Michigan backup quarterback Dylan McCaffrey said nothing changes with the offense even if there's a quarterback change. The Detroit News


Ann Arbor — It certainly wasn’t executed flawlessly in Michigan’s season opener, but having two quarterbacks on the field likely will not be a one-game experiment.

And backup quarterback Dylan McCaffrey is happy new offensive coordinator Josh Gattis has found a way to work this in.

“The two-quarterback system, I obviously like it, it gets me a chance to get on the field,” McCaffrey said Tuesday night after practice. “I think it can be really effective at times. I definitely think we’ll work on it, and a lot of that is on me.

“I think it’s fun. It’s pretty versatile. I know other teams, it’s tough for people to defend because they don’t know if it’s going to be a double pass. They don’t really know what’s coming. We’ve been practicing that for a good while now. We have our own package for it where the two of us go in at the same time. Ever since summer it’s been kind of in the works. First, I didn’t know if it was going to happen. I was really excited it did.”

Michigan coach Jim Harbaugh thought both quarterbacks played well in the opener.

More: Michigan sticks at No. 7, Michigan State slips to No. 19 in college football AP Top 25

Starter Shea Patterson and McCaffrey were on the field together, particularly in the third series in the third quarter, and McCaffrey caught a 1-yard pass from Patterson in the first quarter.

In the win over Middle Tennessee State, McCaffrey had 42 yards on eight carries and had a touchdown. He was 2-for-2 for 17 yards. Patterson threw for 203 yards and three touchdowns and also had 28 yards rushing. They both, however, had issues with ball security.

“Great to see him get in there and make big plays as well,” Harbaugh said of McCaffrey. “Both really ran the offense very efficiently, so did Joe (Milton) when Joe was in. It was nice to see all three quarterbacks get that work. They were accurate and ran the ball well, ran the offense well. Shea was really good against the blitz.

"That’s the thing defenses will do — they’ll blitz you, test you, sideline pressure with the corner blitz. They ran a multitude of blitzes. Shea, for the most part, had a really clean game in terms of getting us in the right protections and the right place. There might have been one that could have been better. Same with Dylan, so that was really good.”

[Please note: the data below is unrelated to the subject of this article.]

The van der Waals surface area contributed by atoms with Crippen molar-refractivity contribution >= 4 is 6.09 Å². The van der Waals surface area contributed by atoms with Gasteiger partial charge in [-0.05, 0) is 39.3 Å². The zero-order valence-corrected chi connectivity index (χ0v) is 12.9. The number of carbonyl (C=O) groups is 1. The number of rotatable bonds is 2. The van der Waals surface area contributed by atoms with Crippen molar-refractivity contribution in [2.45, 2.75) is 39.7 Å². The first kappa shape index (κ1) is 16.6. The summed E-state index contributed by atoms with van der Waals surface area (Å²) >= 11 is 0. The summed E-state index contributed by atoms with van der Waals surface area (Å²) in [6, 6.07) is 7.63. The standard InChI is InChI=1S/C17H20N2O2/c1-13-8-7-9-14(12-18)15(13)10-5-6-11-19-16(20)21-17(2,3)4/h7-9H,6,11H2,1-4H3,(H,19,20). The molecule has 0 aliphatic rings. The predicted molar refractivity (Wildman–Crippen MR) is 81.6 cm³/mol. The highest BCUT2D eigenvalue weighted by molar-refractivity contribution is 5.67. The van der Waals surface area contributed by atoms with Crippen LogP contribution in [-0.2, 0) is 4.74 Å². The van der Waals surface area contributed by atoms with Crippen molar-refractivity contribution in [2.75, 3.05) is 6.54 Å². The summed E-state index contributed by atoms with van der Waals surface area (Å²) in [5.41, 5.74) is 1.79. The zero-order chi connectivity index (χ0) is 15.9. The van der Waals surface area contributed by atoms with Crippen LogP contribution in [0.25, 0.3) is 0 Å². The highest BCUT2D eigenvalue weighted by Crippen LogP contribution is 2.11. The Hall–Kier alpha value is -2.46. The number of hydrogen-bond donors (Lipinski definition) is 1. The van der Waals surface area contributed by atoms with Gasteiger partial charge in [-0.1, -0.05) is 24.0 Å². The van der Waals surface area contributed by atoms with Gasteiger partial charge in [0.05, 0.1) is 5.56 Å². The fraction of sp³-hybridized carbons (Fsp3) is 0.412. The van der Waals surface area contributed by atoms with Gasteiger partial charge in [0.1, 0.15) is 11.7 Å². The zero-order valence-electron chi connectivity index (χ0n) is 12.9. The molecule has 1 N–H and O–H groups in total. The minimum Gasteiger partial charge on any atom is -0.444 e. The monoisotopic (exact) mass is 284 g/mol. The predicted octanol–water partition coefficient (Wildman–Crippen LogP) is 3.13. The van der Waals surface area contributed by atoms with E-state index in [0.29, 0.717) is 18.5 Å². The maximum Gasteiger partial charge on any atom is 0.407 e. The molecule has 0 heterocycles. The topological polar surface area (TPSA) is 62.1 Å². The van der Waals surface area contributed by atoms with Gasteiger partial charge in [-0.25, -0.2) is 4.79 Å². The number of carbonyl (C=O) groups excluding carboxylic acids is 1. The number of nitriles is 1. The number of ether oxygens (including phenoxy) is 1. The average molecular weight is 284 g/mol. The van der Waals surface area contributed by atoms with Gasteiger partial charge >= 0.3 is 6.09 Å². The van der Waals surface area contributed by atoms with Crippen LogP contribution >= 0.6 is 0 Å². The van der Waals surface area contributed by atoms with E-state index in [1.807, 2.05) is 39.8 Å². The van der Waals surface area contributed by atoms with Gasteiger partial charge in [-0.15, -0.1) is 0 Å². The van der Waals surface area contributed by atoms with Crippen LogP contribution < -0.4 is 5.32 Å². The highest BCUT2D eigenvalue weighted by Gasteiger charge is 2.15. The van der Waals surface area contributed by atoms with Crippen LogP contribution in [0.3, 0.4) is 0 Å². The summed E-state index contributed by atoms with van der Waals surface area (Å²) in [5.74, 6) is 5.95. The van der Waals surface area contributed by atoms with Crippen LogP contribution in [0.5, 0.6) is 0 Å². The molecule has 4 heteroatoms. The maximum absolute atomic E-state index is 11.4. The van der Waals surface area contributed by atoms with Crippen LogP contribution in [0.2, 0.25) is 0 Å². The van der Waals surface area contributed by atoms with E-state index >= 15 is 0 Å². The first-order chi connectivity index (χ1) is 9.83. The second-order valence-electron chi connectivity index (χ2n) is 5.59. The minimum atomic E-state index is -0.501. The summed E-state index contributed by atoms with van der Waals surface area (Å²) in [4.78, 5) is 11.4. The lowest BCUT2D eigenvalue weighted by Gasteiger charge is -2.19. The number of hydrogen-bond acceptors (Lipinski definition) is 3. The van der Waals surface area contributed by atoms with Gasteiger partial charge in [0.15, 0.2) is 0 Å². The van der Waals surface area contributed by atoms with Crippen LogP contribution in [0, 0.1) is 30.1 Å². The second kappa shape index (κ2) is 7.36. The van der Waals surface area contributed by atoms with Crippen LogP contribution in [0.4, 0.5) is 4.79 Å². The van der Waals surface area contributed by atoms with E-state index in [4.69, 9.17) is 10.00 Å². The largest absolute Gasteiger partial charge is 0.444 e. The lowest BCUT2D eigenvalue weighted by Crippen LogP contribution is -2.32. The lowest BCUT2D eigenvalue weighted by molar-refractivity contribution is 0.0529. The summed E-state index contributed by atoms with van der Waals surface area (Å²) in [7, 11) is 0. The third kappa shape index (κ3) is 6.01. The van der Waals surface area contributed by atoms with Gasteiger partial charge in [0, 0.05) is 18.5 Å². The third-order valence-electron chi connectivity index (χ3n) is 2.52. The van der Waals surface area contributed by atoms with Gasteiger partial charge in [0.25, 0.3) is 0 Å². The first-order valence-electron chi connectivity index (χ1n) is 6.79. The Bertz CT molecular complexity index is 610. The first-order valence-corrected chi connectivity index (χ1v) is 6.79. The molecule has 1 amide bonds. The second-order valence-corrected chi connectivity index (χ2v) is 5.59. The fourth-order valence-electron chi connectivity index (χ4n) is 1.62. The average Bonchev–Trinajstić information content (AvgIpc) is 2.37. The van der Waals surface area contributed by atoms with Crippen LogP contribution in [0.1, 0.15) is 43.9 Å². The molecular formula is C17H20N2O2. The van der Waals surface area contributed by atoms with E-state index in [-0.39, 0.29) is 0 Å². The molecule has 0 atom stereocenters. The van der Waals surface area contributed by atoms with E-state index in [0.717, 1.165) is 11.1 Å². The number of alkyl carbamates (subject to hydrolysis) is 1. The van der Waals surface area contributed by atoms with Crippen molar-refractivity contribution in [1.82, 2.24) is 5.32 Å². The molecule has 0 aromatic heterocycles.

More: 'Wow': Zach Charbonnet shows ‘rare’ ability in Michigan pass protection

Patterson has returned as the Wolverines’ starter for the second straight season, and McCaffrey is in the backup role again. They are competitive with each other in practice, but they’re equally supportive of each other.

“At this point in the season, you really gotta be working with each other,” McCaffrey said. I support Shea with everything I got because right now, everyone in this building, everyone in this program wants to win football games. I know he wants that just as much as anyone. He comes here, he grinds every single day. That’s good to see. I’m trying to prepare just in case something happens or they call my number, and I know he’s doing the same. Right now it’s very supportive because everyone here just wants to win football games.”

Show Thumbnails
Show Captions

Supportive, yes, but also still competitive. That never changes.

“The whole room is competitive, however, especially during the season it’s a lot more like, you’re talking things through,” McCaffrey said. “You’re not arguing, you’re not saying, ‘I threw this better than you.’ We all have the same mission. We’re all trying to stick to that.

"Whoever is in there, we have a specific way of executing each play and if you’re not in that specific play you’re on the sideline watching it and going through what you would do mentally. We’re all trying to do that, and if someone varies a little bit, we talk it through. It’s nothing harsh.”

More: ‘Overtime’ excerpt: Equipping Michigan football team an expensive, painstaking process

Michigan’s quarterbacks are working with first-year position coach Ben McDaniels, and he has received high marks from Patterson and McCaffrey.

“He helped simplify defenses and our own offense in a way that makes sense to us,” McCaffrey said. “The way he explains it is a lot easier. He keeps us relaxed. The benefits of everything he’s given us is going to multiply every day in the future.”

With Gattis installing the no-huddle spread, heads could have been spinning in the spring and even during camp. McDaniels helped ease the transition for the quarterbacks, but McCaffrey said the fact the offensive players were all in from the start made the change that much smoother.

“It was good to see the team respond to this with some energy and some excitement,” he said. “That helped the process a lot. When the morale is high, things come a lot easier. That’s probably for anything you’re trying to learn or pick up. It was awesome to see the response to him coming in, I think really helped everyone get behind the offense and learn it.”

The offense remains a work in progress and had success to varying degrees in the first game. McCaffrey promises there’s much more to come.

“It’s a fun, explosive offense that when we start executing, it can really fire,” he said.

Twitter: @chengelis

Michigan vs. Army

Kickoff: Saturday, noon, Michigan Stadium, Ann Arbor

TV/radio: Fox/950 AM

Records: Both teams 1-0

Line: Michigan by 23